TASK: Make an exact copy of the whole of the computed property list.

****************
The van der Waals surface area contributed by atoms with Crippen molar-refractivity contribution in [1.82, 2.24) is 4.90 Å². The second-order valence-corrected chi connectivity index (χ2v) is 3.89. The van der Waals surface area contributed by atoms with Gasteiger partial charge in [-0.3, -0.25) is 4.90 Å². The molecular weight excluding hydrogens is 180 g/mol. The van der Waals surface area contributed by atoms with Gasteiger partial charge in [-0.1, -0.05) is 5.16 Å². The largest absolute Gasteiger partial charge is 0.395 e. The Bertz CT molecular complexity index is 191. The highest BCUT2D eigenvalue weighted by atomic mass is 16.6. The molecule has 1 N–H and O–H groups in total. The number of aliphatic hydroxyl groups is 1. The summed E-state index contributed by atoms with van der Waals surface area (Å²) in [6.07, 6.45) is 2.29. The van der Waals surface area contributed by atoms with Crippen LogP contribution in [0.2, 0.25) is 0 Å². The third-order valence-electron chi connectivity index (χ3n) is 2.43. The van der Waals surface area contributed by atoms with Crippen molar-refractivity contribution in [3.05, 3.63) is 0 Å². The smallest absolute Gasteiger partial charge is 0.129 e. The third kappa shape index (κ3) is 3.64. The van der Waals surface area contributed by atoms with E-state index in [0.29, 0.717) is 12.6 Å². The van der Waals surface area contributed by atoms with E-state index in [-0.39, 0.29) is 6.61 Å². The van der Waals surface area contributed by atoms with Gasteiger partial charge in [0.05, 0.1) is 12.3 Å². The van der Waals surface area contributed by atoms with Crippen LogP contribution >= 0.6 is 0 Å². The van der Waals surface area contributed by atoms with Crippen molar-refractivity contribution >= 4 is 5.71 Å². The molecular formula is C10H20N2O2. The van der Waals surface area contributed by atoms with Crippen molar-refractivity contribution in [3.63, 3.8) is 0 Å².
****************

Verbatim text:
The van der Waals surface area contributed by atoms with Crippen molar-refractivity contribution in [1.82, 2.24) is 4.90 Å². The second-order valence-corrected chi connectivity index (χ2v) is 3.89. The van der Waals surface area contributed by atoms with Gasteiger partial charge in [-0.3, -0.25) is 4.90 Å². The molecular weight excluding hydrogens is 180 g/mol. The van der Waals surface area contributed by atoms with Gasteiger partial charge in [-0.1, -0.05) is 5.16 Å². The largest absolute Gasteiger partial charge is 0.395 e. The Bertz CT molecular complexity index is 191. The highest BCUT2D eigenvalue weighted by atomic mass is 16.6. The molecule has 1 N–H and O–H groups in total. The number of aliphatic hydroxyl groups is 1. The summed E-state index contributed by atoms with van der Waals surface area (Å²) in [6.07, 6.45) is 2.29. The van der Waals surface area contributed by atoms with Crippen LogP contribution in [0.2, 0.25) is 0 Å². The third-order valence-electron chi connectivity index (χ3n) is 2.43. The van der Waals surface area contributed by atoms with Crippen molar-refractivity contribution in [3.05, 3.63) is 0 Å². The smallest absolute Gasteiger partial charge is 0.129 e. The third kappa shape index (κ3) is 3.64. The van der Waals surface area contributed by atoms with E-state index in [0.29, 0.717) is 12.6 Å². The van der Waals surface area contributed by atoms with E-state index in [-0.39, 0.29) is 6.61 Å². The van der Waals surface area contributed by atoms with Gasteiger partial charge in [0.05, 0.1) is 12.3 Å². The van der Waals surface area contributed by atoms with Crippen LogP contribution >= 0.6 is 0 Å². The van der Waals surface area contributed by atoms with Crippen molar-refractivity contribution >= 4 is 5.71 Å². The molecular formula is C10H20N2O2. The van der Waals surface area contributed by atoms with Crippen molar-refractivity contribution in [3.63, 3.8) is 0 Å².